The scholarship was launched by Lemberg Law Managing Partner Sergei Lemberg, who is himself an immigrant to the U.S. having arrived as a refugee from the former Soviet Union when he was 15 years old. Lemberg’s personal experiences have fueled a desire to lend a helping hand to those following in his footsteps.
“I’m very pleased to award Sead the Land of Opportunity Scholarship,” Lemberg said in response to the announcement. “He put together a very thoughtful essay, and I wish him all the best for what I’m sure will be a very successful college career.”
Sead is currently majoring in International Political Economy at the College of Idaho, and hopes to attend an ivy-league law school in the future. On finding out he had been awarded the scholarship, Sead spoke of his “overwhelming surprise and delight,” going on to explain that he has aspirations of one day becoming a defense lawyer so that he might defend society’s most vulnerable people.
“I applied to the scholarship because I have a deep passion for law, and because I hold a deep curiosity for better understanding the development and application of law, especially on the international level,” said Sead, adding: “I believe in always chasing my passions, in whatever form they may come.”
Originally from Slovakia, Sead migrated to the U.S. with his family when he was just four years old in the wake of the Balkan crisis. He began his education in the U.S., eventually graduating from his high school class as valedictorian. Along with his interest in law, Sead is passionate about politics, and at just 21 years of age is a Democratic state-legislative candidate in Idaho’s 10thDistrict for the upcoming midterm elections.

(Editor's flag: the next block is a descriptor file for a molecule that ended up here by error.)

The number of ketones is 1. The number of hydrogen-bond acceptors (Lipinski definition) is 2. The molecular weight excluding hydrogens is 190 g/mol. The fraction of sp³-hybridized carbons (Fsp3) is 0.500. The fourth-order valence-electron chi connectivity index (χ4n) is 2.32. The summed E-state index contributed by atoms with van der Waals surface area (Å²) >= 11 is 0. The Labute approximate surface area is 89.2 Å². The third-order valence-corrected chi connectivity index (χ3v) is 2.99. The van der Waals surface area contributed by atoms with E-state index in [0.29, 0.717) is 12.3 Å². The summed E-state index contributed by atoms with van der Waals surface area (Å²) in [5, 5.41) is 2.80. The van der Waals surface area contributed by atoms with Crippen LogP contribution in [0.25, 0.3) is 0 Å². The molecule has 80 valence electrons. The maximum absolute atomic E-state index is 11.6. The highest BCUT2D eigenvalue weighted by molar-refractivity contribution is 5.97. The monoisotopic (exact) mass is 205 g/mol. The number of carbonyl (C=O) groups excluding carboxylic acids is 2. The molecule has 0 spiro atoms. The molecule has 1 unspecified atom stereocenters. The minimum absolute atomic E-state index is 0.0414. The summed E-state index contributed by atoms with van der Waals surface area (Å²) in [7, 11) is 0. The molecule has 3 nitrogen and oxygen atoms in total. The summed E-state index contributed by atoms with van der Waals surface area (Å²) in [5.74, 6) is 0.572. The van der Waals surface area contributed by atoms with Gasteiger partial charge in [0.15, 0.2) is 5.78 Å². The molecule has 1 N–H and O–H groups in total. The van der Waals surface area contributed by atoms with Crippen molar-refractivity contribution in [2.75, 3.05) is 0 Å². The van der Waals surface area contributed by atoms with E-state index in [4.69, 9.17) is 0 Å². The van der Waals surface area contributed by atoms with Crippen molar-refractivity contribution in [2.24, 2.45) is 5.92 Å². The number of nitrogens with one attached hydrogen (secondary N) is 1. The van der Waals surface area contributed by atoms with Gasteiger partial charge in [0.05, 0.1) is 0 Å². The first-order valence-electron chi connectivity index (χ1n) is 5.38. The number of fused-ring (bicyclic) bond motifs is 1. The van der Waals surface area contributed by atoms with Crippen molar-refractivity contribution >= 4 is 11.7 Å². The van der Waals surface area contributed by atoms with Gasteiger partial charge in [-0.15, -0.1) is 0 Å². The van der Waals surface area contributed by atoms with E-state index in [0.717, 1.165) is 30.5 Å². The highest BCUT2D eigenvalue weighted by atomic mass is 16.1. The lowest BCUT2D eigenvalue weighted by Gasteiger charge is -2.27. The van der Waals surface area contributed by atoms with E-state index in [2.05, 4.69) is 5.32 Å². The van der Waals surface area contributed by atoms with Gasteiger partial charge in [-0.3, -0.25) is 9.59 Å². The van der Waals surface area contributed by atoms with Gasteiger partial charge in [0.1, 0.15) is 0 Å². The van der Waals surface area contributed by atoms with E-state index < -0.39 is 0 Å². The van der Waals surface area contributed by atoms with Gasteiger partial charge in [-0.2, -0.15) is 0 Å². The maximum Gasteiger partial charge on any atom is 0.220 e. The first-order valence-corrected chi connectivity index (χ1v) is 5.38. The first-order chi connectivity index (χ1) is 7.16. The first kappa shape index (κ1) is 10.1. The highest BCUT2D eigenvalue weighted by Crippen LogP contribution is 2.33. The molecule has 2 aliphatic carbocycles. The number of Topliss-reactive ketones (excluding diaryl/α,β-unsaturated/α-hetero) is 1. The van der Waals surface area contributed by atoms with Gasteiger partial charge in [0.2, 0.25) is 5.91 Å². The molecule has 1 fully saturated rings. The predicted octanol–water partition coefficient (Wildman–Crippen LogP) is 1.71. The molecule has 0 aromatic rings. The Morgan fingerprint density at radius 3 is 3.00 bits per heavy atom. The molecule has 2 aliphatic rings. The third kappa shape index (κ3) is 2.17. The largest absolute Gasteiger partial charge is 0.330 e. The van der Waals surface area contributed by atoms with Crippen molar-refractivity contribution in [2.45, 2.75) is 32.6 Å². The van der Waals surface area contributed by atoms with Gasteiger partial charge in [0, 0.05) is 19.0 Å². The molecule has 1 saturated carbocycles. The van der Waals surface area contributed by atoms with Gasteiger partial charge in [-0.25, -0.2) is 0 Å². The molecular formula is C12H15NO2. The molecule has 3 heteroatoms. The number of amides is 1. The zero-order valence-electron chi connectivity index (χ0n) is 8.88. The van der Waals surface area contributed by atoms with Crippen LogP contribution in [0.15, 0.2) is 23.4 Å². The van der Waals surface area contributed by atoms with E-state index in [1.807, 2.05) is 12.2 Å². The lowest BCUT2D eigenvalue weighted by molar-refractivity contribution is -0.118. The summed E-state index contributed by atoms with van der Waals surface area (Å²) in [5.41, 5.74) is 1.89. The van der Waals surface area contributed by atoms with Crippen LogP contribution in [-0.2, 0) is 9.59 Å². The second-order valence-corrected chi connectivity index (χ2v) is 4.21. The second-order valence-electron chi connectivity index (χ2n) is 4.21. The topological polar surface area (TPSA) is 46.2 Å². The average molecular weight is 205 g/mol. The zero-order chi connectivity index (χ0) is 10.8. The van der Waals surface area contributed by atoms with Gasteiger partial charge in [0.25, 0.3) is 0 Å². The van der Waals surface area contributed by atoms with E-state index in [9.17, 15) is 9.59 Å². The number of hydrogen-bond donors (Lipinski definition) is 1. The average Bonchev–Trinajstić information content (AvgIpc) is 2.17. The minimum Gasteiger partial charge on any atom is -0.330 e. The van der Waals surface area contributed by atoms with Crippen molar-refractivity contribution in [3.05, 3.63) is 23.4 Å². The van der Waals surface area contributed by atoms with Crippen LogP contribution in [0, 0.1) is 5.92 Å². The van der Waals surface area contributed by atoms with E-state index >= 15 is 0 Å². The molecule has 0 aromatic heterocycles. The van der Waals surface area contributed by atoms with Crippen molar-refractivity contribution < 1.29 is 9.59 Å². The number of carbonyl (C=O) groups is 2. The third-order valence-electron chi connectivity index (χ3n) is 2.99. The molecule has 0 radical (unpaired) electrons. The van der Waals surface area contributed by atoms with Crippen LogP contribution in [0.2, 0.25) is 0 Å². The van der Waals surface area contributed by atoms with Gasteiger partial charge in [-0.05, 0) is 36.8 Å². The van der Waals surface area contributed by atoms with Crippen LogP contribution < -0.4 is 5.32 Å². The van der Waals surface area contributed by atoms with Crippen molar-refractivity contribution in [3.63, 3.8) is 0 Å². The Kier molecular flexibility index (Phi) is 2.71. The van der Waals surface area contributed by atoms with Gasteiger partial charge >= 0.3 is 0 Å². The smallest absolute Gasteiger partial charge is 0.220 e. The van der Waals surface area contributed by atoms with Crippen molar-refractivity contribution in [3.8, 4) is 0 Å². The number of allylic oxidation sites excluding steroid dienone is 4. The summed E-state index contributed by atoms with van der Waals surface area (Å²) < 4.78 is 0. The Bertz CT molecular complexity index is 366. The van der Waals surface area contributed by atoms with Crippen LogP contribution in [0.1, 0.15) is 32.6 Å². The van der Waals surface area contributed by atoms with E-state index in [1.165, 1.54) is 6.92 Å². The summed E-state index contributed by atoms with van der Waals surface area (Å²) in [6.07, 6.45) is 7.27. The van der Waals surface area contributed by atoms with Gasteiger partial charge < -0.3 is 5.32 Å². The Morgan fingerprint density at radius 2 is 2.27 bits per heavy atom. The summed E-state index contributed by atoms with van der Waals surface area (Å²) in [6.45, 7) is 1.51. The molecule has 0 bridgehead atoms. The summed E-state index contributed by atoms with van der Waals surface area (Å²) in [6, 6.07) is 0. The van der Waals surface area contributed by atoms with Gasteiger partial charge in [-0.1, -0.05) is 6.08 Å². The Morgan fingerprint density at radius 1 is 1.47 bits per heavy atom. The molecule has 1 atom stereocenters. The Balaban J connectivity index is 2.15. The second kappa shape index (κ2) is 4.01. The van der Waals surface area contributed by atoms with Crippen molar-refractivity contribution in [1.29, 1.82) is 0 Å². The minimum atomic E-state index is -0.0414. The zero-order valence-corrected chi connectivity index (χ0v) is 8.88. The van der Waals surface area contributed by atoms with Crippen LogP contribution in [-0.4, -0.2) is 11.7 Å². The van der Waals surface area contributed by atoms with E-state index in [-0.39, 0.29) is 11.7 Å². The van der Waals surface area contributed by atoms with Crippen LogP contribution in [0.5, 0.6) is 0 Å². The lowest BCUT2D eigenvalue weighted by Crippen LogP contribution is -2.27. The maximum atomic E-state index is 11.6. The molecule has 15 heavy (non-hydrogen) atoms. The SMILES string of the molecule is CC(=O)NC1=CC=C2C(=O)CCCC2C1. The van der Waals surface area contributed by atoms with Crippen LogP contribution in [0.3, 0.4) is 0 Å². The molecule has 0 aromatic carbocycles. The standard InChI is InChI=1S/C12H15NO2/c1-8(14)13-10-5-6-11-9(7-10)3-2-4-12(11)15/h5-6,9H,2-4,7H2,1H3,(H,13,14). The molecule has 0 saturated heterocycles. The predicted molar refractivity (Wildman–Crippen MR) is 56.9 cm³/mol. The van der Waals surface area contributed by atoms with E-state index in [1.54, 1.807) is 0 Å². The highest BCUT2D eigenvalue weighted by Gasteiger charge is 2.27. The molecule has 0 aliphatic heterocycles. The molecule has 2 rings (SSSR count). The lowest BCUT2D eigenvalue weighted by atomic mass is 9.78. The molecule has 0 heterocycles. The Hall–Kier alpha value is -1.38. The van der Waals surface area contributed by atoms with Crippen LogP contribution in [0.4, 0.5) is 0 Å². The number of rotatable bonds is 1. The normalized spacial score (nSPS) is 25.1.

When considering topics for the Lemberg Law Scholarship essay, Sead wanted to steer clear of arcane or unusual laws that would hold little relevance to ordinary citizens, instead settling on something that is fundamental to us all – a person’s right to work.
His essay compares and contrasts the different ways this topic is approached in the country of his birth and in the United States, explaining that in the Slovakian constitution, “Citizens shall have the right to work, whereas the United States has no likewise amendment.”
Sead goes on to discuss the impact this has on Slovakian society, noting that, “A state that ensures its citizens not only employment, but dignity in labor takes an admirable stance towards combatting poverty and its consequential effects.” Sead wraps up the essay by exploring how cultural differences between the two countries may account for the differing approaches to such a fundamental idea.